Earlier this month the New York City sites of 12 pedestrian or bicyclist fatalities by cars were memorialized with stencils of wings and roses. The initiative from the street action organization Right of Way with Families for Safe Streets employs art as an awareness instigator for street traffic deaths.
“Our goals are to assert the public right of way against an onslaught of drivers and automobiles and turn the streets into vibrant public space,” Keegan Stephan, a Right of Way organizer, told Hyperallergic. On August 3, people who lost loved ones to collisions, artists, and other participants biked 60 miles to sites in Manhattan, the Bronx, Queens, and Brooklyn, all in collaboration with the families of the victims.
They included Dante Curry, hit in 1997 by a speeding driver in the Bronx; Luis Bravo struck by a hit and run last year in Woodside, Queens; three-year-old Allison Liao killed while crossing a Flushing street with her grandmother (despite having the right of way, the driver was never charged); and artist Mathieu Lefevre who died in Bushwick in 2011 when hit on his bike by a truck, also with no repercussions to the driver. The stencil was designed by artist Robyn Renee Hasty, and painted in white and red, often alongside other weather-worn tributes to the sudden and often senseless deaths like fake flowers coiled to street lamps or the familiar painted “ghost bikes.”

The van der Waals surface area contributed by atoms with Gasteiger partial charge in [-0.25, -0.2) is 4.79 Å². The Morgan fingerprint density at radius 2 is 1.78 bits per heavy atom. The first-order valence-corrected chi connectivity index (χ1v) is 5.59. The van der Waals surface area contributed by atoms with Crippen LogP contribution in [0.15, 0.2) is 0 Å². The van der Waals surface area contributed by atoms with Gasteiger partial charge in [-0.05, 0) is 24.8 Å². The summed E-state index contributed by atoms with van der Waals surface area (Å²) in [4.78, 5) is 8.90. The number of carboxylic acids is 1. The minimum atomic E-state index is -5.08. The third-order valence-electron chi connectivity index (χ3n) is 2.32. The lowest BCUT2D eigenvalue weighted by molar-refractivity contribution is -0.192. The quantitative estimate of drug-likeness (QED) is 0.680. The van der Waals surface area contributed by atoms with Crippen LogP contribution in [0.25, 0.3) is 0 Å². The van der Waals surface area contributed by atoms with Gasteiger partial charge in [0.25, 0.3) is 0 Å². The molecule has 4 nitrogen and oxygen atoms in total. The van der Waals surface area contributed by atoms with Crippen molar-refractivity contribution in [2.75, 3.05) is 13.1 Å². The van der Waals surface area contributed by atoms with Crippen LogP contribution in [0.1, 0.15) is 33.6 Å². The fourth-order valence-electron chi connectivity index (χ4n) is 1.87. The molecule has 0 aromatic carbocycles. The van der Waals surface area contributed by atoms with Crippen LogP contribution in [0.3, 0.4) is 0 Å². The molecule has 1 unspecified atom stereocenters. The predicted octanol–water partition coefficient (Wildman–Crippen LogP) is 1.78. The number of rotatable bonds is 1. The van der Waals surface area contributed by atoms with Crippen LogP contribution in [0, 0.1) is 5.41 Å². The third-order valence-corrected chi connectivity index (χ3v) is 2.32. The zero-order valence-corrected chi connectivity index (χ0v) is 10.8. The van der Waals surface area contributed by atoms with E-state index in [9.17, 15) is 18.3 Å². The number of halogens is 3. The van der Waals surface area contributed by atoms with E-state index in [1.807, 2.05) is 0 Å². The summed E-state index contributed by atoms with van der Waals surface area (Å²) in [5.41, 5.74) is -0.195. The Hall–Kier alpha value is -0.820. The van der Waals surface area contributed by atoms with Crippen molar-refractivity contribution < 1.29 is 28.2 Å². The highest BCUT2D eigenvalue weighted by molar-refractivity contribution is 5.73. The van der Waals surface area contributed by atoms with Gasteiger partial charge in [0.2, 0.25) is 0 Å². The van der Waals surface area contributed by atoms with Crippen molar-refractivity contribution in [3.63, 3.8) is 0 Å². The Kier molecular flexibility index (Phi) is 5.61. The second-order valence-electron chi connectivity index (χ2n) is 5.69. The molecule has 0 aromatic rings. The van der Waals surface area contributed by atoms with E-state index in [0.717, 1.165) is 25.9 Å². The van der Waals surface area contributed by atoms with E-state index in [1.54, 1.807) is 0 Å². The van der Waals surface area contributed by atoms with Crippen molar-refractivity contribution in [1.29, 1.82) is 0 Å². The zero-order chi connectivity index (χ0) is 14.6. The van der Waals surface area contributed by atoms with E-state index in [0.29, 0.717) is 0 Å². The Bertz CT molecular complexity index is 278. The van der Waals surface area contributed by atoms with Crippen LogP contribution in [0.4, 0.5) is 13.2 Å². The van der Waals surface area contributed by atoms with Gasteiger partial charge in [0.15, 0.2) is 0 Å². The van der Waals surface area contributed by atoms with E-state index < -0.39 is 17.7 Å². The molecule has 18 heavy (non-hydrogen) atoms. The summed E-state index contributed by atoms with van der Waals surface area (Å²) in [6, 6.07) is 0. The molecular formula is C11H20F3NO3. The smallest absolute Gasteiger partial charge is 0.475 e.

The Vision Zero action plan under Bill de Blasio’s administration is aimed at combatting traffic fatalities in New York City, a place where, the plan’s site notes, “on average, vehicles seriously injure or kill a New Yorker every two hours.” The “zero” refers to de Blasio’s mission to have NYC traffic deaths totally eliminated by 2024. To do so, it will require not just better traffic regulations and better prosecution of drivers in pedestrian fatality accidents, but a grassroots effort as well, especially in bringing attention to the victims. The Right of Way stencils are similar to traffic calming murals, utilizing art on streets and intersections to encourage pedestrian and driver attention to potentially dangerous areas.
Stephan explained that Right of Way is already planning another ride, and to put open-source materials on its site so that the stencil can be replicated in other cities. Through continued city intervention and community support, hopefully injustice will not be forgotten, and these reminders of lost life can help in the demand for better safety regulations, traffic enforcement, and city infrastructure.
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